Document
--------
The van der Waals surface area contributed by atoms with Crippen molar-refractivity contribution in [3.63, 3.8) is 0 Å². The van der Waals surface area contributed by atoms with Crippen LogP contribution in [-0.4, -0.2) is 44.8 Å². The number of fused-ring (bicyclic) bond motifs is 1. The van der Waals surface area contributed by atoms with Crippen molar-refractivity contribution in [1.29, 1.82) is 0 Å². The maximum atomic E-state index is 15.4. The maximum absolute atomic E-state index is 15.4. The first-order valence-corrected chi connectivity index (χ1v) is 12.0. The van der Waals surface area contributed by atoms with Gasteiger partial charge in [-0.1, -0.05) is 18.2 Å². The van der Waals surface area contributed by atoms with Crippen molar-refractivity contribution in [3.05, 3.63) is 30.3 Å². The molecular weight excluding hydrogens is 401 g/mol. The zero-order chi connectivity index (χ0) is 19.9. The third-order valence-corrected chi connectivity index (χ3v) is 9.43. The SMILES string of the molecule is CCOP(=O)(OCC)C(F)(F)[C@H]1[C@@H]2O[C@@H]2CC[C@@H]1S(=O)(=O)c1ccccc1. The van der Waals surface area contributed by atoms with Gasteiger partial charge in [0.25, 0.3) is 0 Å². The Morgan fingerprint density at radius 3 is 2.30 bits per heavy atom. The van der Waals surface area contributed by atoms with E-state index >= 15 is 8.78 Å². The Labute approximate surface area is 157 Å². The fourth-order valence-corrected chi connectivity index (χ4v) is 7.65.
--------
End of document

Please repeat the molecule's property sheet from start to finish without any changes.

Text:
The van der Waals surface area contributed by atoms with Crippen molar-refractivity contribution in [3.63, 3.8) is 0 Å². The van der Waals surface area contributed by atoms with Crippen LogP contribution in [-0.4, -0.2) is 44.8 Å². The number of fused-ring (bicyclic) bond motifs is 1. The van der Waals surface area contributed by atoms with Crippen molar-refractivity contribution in [1.29, 1.82) is 0 Å². The maximum atomic E-state index is 15.4. The maximum absolute atomic E-state index is 15.4. The first-order valence-corrected chi connectivity index (χ1v) is 12.0. The van der Waals surface area contributed by atoms with Gasteiger partial charge in [-0.1, -0.05) is 18.2 Å². The van der Waals surface area contributed by atoms with Crippen molar-refractivity contribution in [3.05, 3.63) is 30.3 Å². The molecular weight excluding hydrogens is 401 g/mol. The zero-order chi connectivity index (χ0) is 19.9. The third-order valence-corrected chi connectivity index (χ3v) is 9.43. The SMILES string of the molecule is CCOP(=O)(OCC)C(F)(F)[C@H]1[C@@H]2O[C@@H]2CC[C@@H]1S(=O)(=O)c1ccccc1. The van der Waals surface area contributed by atoms with Gasteiger partial charge in [0.25, 0.3) is 0 Å². The Morgan fingerprint density at radius 3 is 2.30 bits per heavy atom. The van der Waals surface area contributed by atoms with E-state index >= 15 is 8.78 Å². The Labute approximate surface area is 157 Å². The fourth-order valence-corrected chi connectivity index (χ4v) is 7.65.